Articles: Proper mindset creates success & Early career psychologists'
Proper mindset creates success
Bruce Wilson, Ph.D.
The Set Mind
When we suggest the idea of a set mind, what does that mean? It means someone who prefers to accept the status quo. There is complacency with one’s beliefs, attitudes, thoughts, and actions. What are the potential pitfalls of a set mind? How can complacency lead to a self-limiting lifestyle?
The expression, “it is what it is,” illustrates the problematic style of the set mind. This expression does not foresee an alternative to the current situation. In fact, the person exhibiting a set mind has already acquiesced to the situation they face. Over time, acquiescence leads to, “don’t rock the boat,” and even worse, “why bother?” which reinforces procrastination and settling for less than what may be possible. One’s motivation decreases due to this limited perspective of alternatives. The set mind evolves into an increasingly unadaptable and intolerant attitude, which reinforces the status quo and resists change. All of these factors equate to the loss of one’s individual potential to move forward.
Similar to a set mind, a mindset is fixed but with the potential to change based on one’s experiences. Without the limiting factors of a set mind, a mindset can be adaptable and flexible, which permits new perspectives and the ability to change. One’s beliefs, attitudes, thoughts and actions are readily altered to manage situations as needed. Having the ability to shift one’s mindset as required builds confidence through embracing the unknown, rather than avoiding it.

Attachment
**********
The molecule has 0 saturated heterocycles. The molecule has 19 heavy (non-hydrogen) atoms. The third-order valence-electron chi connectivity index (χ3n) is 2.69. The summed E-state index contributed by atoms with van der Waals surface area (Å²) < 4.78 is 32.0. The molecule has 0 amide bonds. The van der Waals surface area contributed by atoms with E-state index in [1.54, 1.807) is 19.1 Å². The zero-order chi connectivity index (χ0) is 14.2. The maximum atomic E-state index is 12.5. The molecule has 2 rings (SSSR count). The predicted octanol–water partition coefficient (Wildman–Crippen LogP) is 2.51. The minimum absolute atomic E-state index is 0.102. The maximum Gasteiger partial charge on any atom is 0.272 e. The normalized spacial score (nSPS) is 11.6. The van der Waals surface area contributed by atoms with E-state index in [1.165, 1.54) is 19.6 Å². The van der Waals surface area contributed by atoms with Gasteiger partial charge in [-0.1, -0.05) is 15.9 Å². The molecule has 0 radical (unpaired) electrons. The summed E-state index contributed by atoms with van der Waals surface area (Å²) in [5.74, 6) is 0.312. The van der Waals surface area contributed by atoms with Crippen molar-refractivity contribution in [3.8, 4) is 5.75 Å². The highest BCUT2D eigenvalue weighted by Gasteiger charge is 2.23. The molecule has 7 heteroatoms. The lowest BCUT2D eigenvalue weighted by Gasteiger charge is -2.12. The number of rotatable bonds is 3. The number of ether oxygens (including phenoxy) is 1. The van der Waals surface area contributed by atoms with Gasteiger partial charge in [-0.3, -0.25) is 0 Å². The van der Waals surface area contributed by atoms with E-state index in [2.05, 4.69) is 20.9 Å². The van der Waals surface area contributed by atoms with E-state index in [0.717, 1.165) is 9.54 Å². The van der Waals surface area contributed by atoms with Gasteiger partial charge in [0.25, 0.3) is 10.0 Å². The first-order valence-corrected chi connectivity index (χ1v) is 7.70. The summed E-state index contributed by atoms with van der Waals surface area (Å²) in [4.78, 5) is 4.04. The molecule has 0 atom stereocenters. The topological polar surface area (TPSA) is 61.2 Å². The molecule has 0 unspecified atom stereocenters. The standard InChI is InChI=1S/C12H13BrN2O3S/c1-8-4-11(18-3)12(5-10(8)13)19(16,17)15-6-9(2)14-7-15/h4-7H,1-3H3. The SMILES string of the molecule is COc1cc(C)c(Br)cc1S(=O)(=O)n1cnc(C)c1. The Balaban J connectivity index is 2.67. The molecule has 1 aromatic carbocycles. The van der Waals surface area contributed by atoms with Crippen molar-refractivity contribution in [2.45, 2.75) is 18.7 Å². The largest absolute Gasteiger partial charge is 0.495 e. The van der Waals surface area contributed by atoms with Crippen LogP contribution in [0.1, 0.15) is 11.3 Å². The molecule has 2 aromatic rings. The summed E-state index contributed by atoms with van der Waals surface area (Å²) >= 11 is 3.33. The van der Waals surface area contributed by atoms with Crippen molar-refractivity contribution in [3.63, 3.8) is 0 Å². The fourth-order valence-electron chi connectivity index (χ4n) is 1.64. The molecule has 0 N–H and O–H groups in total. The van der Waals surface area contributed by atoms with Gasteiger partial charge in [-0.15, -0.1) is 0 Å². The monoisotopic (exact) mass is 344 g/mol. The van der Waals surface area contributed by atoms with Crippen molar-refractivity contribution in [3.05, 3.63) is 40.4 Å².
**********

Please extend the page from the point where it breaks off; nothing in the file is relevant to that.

The fear of change is conquered by facing one’s fear, which expands, rather than limits,
one’s experiences. Exploring new things and succeeding builds one’s capacity to face future
problems with more personal agency. Pursuing more solutions than problems is one approach
that promotes a positive mindset to deal with new challenges. Adopting a growth mindset, rather
than a fixed mindset, creates more opportunities for learning from all experiences, whether successful or not.
Improving Your Mindset
Look to thrive, not just survive. Realize you already possess all you need to be successful. Remember your thinking is the main driver of your outcomes. View all your possibilities, not just your limitations. Strive to be a smarter, stronger worker and learner.
Neuroplasticity has revealed brain messages can be reprogrammed. Most of our old messages are brain tapes, or outdated memories, that no longer applies to the present. We are rehashing out-of-date messages that continue to contaminate our ability to be in the present.
One possible solution is to discard the outdated set mind messages and upgrade to new mindset possibilities. Then we can exponentially begin to improve our capacity to manage new and challenging experiences.
Bruce Wilson, Ph.D., is a psychologist with 25 years of experience. He enjoys sharing his ramblings with friends and colleagues. He is currently in private practice at Mind Health Care in Geelong, Australia. His email is: firstname.lastname@example.org.
Early career psychologists'
Digital presence key to growing young practice
By Kevin Hyde, Psy.D.
Newly licensed psychologists planning to hang their shingle and start a private practice often find themselves asking, “How do I get clients in the door?” or, in the COVID age, “How do I get clients on the phone or screen?”
Anyone who has done any research about starting a private practice is likely to feel overwhelmed by a mountain of required tasks. Understanding the various digital marketing strategies available can help newly minted professionals decide which best fits their needs.